Qatar’s for­eign min­is­ter, Mo­hammed bin Ab­dul­rah­man al Thani, is sched­uled to travel to Wash­ing­ton next week to try to end the block­ade. U.S. Secretary of State Rex Tiller­son has met with lead­ers from Saudi Ara­bia and the United Arab Emi­rates since the block­ade’s launch shortly af­ter Pres­i­dent Trump trav­eled to the Saudi cap­i­tal and made an ap­peal for a united Arab front against Iran, which is an ally and trade part­ner of Qatar.

The for­eign min­is­ter said Trump called Qatar’s emir days af­ter the block­ade com­menced to in­vite all par­ties to the White House.

“The U.S. is help­ing us in pres­sur­ing the par­ties to solve this,” the for­eign min­is­ter said. Still, he said, Qatar is not yet ready to talk with the Arab states in­volved. “They have to lift the block­ade to start ne­go­ti­a­tions.”

Many of Qatar’s 2.6 mil­lion res­i­dents ini­tially pan­icked af­ter the block­ade was de­clared, emp­ty­ing store shelves of Saudi milk and other goods they wor­ried would soon be in short sup­ply. New food­stuffs were flown in from Al­ge­ria, Iran, Morocco, Turkey and other al­lies to fill the gap, but most of those goods went to large mar­kets in the cap­i­tal.

Smaller stores in low-in­come areas are be­gin­ning to have bare shelves, and mi­grant work­ers from Bangladesh, In­dia and Nepal are hav­ing to scav­enge.

A man who came look­ing for yo­gurt at one such market Sun­day found the re­frig­er­a­tor case nearly empty, as were the veg­etable bins.

At branches of Al Meera market, a na­tional chain sell­ing state-sub­si­dized goods, shelves were well stocked with what signs said were Turk­ish eggs “flown in by air,” Ira­nian sweet mel­ons and Al­ge­rian pota­toes. Man­agers posted signs iden­ti­fy­ing lo­cal goods that urged, “Let’s sup­port Qatari prod­ucts.”

Store man­ager Saad Tamim said he al­ready had been im­port­ing some fruits weekly from the United States. Now he has added a truck for daily ship­ments, in­clud­ing berries and grapes from Cal­i­for­nia.

Though the store is sur­viv­ing, Tamim, 35, is suf­fer­ing. His fam­ily lives in the United Arab Emi­rates. He used to com­mute to Dubai weekly, but since the block­ade he has stayed in Doha. He checks the news daily hop­ing for an im­prove­ment, but doesn’t ex­pect to cel­e­brate Eid with his mother.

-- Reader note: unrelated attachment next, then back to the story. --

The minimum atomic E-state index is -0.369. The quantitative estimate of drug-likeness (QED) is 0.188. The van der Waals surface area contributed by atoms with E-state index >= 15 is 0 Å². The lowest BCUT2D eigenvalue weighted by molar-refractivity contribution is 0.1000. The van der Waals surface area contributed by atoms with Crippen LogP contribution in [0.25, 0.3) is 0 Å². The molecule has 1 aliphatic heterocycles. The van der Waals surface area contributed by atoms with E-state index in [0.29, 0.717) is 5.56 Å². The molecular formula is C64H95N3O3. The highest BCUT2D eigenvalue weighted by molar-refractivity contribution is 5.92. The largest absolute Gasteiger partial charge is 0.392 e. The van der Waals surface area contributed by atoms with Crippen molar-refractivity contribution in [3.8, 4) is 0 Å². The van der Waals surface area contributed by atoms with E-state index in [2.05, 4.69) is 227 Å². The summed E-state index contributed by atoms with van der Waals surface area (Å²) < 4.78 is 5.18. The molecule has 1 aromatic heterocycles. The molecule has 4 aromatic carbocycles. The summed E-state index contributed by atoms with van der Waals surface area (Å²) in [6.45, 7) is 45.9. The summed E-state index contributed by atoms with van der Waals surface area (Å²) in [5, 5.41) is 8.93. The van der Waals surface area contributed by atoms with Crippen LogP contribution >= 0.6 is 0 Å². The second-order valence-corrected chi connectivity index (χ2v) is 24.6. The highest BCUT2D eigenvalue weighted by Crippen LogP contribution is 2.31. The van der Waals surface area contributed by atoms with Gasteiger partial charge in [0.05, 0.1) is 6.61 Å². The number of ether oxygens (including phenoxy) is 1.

“Ev­ery day I pray for it to fin­ish,” he said.

One cou­ple from Egypt, res­i­dents of Qatar for 11 years, said they lost their tick­ets to Cairo on Qatar Air­ways to visit rel­a­tives for Eid af­ter the block­ade closed airspace.

“Peo­ple from other coun­tries don’t want to leave. We love it. This is our busi­ness, this is our life,” said the man, Abu Mo­hamed, who was us­ing a nick­name for fear of reper­cus­sions in light of the block­ade.

A 23-year-old Qatari med­i­cal stu­dent who asked to be iden­ti­fied by her first name, Haya, left classes in the United Arab Emi­rates shortly af­ter the block­ade was de­clared, be­fore she could take her fi­nal ex­ams and grad­u­ate af­ter five years of study.

“My ex­ams started to­day and I’m still here,” she said over the week­end.

Haya said she would not feel safe re­turn­ing to Abu Dhabi now. “How are you go­ing to as­sure me I’m go­ing to be fine there?” she said. “My fu­ture is pretty much gone.”

A Qatari busi­ness­man said he was faced with a re­quire­ment to send his wife, who is seven months preg­nant, back to her home in Saudi Ara­bia — leav­ing their 6-year-old son be­hind with him.

“The tar­get is the fam­i­lies,” Naif, 38, who de­clined to give his last name, said of the block­ade. He said he ul­ti­mately left the de­ci­sion to stay or leave up to his wife, and she de­cided to stay, for her job and her fam­ily.

Their sec­ond son would be born in Qatar.

Even if Arab lead­ers mend the diplo­matic rift, Naif and oth­ers said they take the at­tack on their fam­i­lies per­son­ally. Once travel re­sumes, many said they won’t go back to vis­it­ing, shop­ping or do­ing busi­ness with the block­ade coun­tries any­time soon.

“What’s bro­ken does not come back like be­fore,” he said. “We don’t trust.”

Pho­to­graphs by Molly Hen­nessy-Fiske Los An­ge­les Times

MORE THAN 13,000 peo­ple are af­fected by the block­ade of Qatar by sev­eral Arab coun­tries, ac­cord­ing to the tiny emi­rate’s Na­tional Hu­man Rights Com­mit­tee.

WAFA YAZEEDI’S fam­ily is among those af­fected in Ye­men: Her chil­dren, f lank­ing her, are Bahrai­nis.